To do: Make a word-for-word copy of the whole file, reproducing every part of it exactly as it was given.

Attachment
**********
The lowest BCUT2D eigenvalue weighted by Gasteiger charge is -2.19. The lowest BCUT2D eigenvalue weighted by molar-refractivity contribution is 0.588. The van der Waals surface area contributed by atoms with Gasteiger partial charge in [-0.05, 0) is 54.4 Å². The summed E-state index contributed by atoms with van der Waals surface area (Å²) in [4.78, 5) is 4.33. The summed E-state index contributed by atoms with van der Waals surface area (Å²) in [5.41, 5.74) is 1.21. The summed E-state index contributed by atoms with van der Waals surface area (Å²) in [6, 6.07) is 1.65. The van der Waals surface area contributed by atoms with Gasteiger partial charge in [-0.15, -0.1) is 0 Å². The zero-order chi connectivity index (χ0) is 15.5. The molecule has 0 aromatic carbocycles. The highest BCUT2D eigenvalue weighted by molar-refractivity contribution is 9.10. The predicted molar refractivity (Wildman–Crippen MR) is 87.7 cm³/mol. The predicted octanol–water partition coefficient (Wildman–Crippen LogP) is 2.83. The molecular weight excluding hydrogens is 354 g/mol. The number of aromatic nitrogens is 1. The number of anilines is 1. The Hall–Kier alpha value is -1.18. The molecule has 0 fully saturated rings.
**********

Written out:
The lowest BCUT2D eigenvalue weighted by Gasteiger charge is -2.19. The lowest BCUT2D eigenvalue weighted by molar-refractivity contribution is 0.588. The van der Waals surface area contributed by atoms with Gasteiger partial charge in [-0.05, 0) is 54.4 Å². The summed E-state index contributed by atoms with van der Waals surface area (Å²) in [4.78, 5) is 4.33. The summed E-state index contributed by atoms with van der Waals surface area (Å²) in [5.41, 5.74) is 1.21. The summed E-state index contributed by atoms with van der Waals surface area (Å²) in [6, 6.07) is 1.65. The van der Waals surface area contributed by atoms with Gasteiger partial charge in [-0.15, -0.1) is 0 Å². The zero-order chi connectivity index (χ0) is 15.5. The molecule has 0 aromatic carbocycles. The highest BCUT2D eigenvalue weighted by molar-refractivity contribution is 9.10. The predicted molar refractivity (Wildman–Crippen MR) is 87.7 cm³/mol. The predicted octanol–water partition coefficient (Wildman–Crippen LogP) is 2.83. The molecular weight excluding hydrogens is 354 g/mol. The number of aromatic nitrogens is 1. The number of anilines is 1. The Hall–Kier alpha value is -1.18. The molecule has 0 fully saturated rings.